Most types of “external” sweep will require a transfer around mid-day if “same-day” settlement is required. (A sweep based on a transaction account’s end-of-day fully-posted balance probably will not be an “external” sweep, because the balance information necessary to perform the sweep becomes available too late in the day. End-of-day balance sweeps are likely to be “internal” sweeps within the same bank.)
Many mid-day “external” sweeps actually rely on a customer’s directions concerning what portion of the account’s full balance is not needed to pay items currently outstanding. As stated above, if the sweep is not automated, but based on the customer’s input, the “notice” requirement does not apply.
For the last several months, customers have had the benefit of (1) a temporary increase in FDIC insurance to at least $250,000 (and more for natural persons who can “structure” accounts jointly or with beneficiaries), and also (2) the FDIC’s temporary unlimited guarantee of noninterest-bearing transaction accounts (at participating banks). These provisions (which both expire on December 31, 2009, unless extended) have certainly reduced the number of customers who need to use a sweep product to deal with uninsured deposit totals.
4. FDIC Cutoff Point
In most respects the FDIC will use a failed bank’s normal procedures in deciding what types of transactions are to be posted (and which ones will not be) to determine end-of-day balances of accounts on the day that a bank fails. (As one example, banks often have different cutoff times for different purposes, and FDIC will generally follow most of this. For example, a bank’s cutoff time for wire transactions is earlier than the cutoff time for accepting deposits on that same day’s business. Also, the cutoff time for deposits at some branches may be earlier than at the main office, to allow for transporting items to the main office for processing. These differences are normally observed by FDIC without change.)
But on the day that a bank fails, the FDIC has authority to make certain changes to the failed bank’s otherwise normal cutoff times. The FDIC can establish its own “FDIC Cutoff Point,” if it chooses to do so—and normally it will do so, simultaneously with its takeover of the bank, in any case where the bank’s own daily cutoff time has not yet been reached. The designated FDIC Cutoff Point can be any time after the bank is taken over on the day that it fails. (Establishing a separate FDIC Cutoff Point is unnecessary, and will not happen, if the bank’s own normal cutoff time has already passed by the time of day when the FDIC takes over.)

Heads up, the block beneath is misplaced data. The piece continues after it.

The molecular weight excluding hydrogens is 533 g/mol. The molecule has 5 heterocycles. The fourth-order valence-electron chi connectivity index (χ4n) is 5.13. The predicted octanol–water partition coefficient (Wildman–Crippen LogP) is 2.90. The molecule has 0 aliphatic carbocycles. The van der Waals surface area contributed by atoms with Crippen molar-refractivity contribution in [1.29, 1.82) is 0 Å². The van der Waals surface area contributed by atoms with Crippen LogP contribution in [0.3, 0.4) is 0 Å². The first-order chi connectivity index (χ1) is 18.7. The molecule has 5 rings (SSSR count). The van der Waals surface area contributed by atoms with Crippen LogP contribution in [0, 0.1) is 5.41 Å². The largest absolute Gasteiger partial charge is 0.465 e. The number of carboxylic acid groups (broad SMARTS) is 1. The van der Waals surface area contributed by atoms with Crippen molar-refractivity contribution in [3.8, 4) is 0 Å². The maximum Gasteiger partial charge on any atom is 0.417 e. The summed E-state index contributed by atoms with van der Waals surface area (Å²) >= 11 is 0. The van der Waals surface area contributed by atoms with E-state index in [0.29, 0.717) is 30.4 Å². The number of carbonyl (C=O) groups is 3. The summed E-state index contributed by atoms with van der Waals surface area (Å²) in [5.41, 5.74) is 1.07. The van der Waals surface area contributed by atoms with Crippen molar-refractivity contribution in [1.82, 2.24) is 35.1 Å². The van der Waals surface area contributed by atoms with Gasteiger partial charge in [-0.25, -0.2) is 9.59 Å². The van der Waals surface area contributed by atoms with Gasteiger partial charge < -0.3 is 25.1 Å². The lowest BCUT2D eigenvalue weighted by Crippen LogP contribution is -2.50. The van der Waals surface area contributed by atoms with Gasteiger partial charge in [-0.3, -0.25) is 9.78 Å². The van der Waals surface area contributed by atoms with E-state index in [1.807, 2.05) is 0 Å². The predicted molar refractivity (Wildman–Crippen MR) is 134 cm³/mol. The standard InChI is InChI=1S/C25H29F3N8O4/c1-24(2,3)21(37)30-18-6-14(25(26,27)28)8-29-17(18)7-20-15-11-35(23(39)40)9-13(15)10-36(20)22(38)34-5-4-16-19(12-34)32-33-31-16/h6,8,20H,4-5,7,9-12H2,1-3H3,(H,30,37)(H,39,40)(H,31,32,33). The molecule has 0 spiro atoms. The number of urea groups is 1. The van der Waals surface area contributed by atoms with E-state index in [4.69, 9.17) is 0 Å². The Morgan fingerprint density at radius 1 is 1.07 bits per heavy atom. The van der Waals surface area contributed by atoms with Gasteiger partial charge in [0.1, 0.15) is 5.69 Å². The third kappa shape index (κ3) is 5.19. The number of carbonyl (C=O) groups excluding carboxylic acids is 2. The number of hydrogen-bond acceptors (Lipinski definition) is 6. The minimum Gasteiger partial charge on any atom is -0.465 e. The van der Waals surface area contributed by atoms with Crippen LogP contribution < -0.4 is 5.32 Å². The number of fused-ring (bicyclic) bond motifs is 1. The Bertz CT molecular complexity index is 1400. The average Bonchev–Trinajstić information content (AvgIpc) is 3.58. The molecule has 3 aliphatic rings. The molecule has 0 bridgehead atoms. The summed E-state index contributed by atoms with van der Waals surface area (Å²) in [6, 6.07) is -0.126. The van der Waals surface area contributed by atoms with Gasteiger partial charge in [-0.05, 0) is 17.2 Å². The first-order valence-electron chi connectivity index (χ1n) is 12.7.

The regulation notes that most institutions are closed by FDIC after 4 p.m. anyway. Many banks (particularly in rural areas) do not have a normal cutoff time later than that. (Some metro-area banks have lobby hours as late as 5:00 p.m., but in that situation the FDIC would probably close the bank only at the end of normal lobby hours, to cause less disruption.)
I assume that a large majority of banks in Oklahoma have a regular cutoff time no later than their regular lobby-closing time—and in some cases their normal cutoff time is earlier. But almost every bank has a drive-through that stays open later than the lobby. Some banks do allow transactions at a bank’s drive-through (after normal lobby hours) that can still be credited on the same day’s business—during at least part of the additional time that the drive-through is open. This depends greatly on a bank’s own processing capabilities, time required to transport items, and competition.
Using an illustration that may not be typical, let’s assume that the FDIC takes over a bank at 4 p.m., which is the regular lobby-closing time. The bank’s drive-through (in a metro area) does not regularly close until 6:00 p.m., and all transactions before 6:00 p.m. are regularly posted on the same day’s business.
Two things will probably happen in this situation: (1) The FDIC will usually immediately shut down the bank’s drive-throughs, because a bank isn’t “closed” unless it is really closed. (2) The FDIC will impose an FDIC Cutoff Point of 4:00 p.m., which in this case is earlier than the bank’ s normal cutoff time of 6:00 p.m.
The second step (choosing an earlier FDIC Cutoff Point) will affect transactions that otherwise might have occurred on the same day’s business between 4:00 p.m. and 6:00 p.m. You may say, “That’s obvious, if the lobby and drive-through are both closed.” But all other transactions are affected too.